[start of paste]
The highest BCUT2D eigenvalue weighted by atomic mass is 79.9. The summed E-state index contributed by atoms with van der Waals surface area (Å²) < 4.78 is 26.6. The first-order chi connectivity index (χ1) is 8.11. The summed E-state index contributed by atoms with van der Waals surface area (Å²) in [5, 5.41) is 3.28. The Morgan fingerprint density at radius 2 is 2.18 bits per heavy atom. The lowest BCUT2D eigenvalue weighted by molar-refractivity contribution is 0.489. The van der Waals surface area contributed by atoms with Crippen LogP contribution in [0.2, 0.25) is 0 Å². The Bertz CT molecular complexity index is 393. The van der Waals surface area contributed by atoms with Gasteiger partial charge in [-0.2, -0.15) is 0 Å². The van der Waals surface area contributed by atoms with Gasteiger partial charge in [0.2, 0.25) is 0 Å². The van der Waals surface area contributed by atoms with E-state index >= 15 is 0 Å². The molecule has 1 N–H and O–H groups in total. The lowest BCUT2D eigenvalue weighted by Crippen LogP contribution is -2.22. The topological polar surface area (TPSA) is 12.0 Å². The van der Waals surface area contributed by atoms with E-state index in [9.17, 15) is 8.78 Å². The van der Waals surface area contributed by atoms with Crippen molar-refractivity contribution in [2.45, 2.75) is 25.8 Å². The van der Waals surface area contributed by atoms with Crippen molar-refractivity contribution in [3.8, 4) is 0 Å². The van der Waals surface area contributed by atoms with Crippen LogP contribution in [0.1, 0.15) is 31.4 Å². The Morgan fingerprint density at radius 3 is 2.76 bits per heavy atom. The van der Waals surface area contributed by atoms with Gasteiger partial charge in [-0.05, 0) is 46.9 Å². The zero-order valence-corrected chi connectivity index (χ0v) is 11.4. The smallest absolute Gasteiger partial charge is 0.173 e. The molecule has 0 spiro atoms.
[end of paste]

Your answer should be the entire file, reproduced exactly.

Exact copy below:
The highest BCUT2D eigenvalue weighted by atomic mass is 79.9. The summed E-state index contributed by atoms with van der Waals surface area (Å²) < 4.78 is 26.6. The first-order chi connectivity index (χ1) is 8.11. The summed E-state index contributed by atoms with van der Waals surface area (Å²) in [5, 5.41) is 3.28. The Morgan fingerprint density at radius 2 is 2.18 bits per heavy atom. The lowest BCUT2D eigenvalue weighted by molar-refractivity contribution is 0.489. The van der Waals surface area contributed by atoms with Crippen LogP contribution in [0.2, 0.25) is 0 Å². The Bertz CT molecular complexity index is 393. The van der Waals surface area contributed by atoms with Gasteiger partial charge in [-0.2, -0.15) is 0 Å². The van der Waals surface area contributed by atoms with Gasteiger partial charge in [0.2, 0.25) is 0 Å². The van der Waals surface area contributed by atoms with E-state index >= 15 is 0 Å². The molecule has 1 N–H and O–H groups in total. The lowest BCUT2D eigenvalue weighted by Crippen LogP contribution is -2.22. The topological polar surface area (TPSA) is 12.0 Å². The van der Waals surface area contributed by atoms with E-state index in [9.17, 15) is 8.78 Å². The van der Waals surface area contributed by atoms with Crippen molar-refractivity contribution in [2.45, 2.75) is 25.8 Å². The van der Waals surface area contributed by atoms with Crippen molar-refractivity contribution in [3.8, 4) is 0 Å². The van der Waals surface area contributed by atoms with Crippen LogP contribution in [0.1, 0.15) is 31.4 Å². The Morgan fingerprint density at radius 3 is 2.76 bits per heavy atom. The van der Waals surface area contributed by atoms with Gasteiger partial charge in [-0.05, 0) is 46.9 Å². The zero-order valence-corrected chi connectivity index (χ0v) is 11.4. The smallest absolute Gasteiger partial charge is 0.173 e. The molecule has 0 spiro atoms.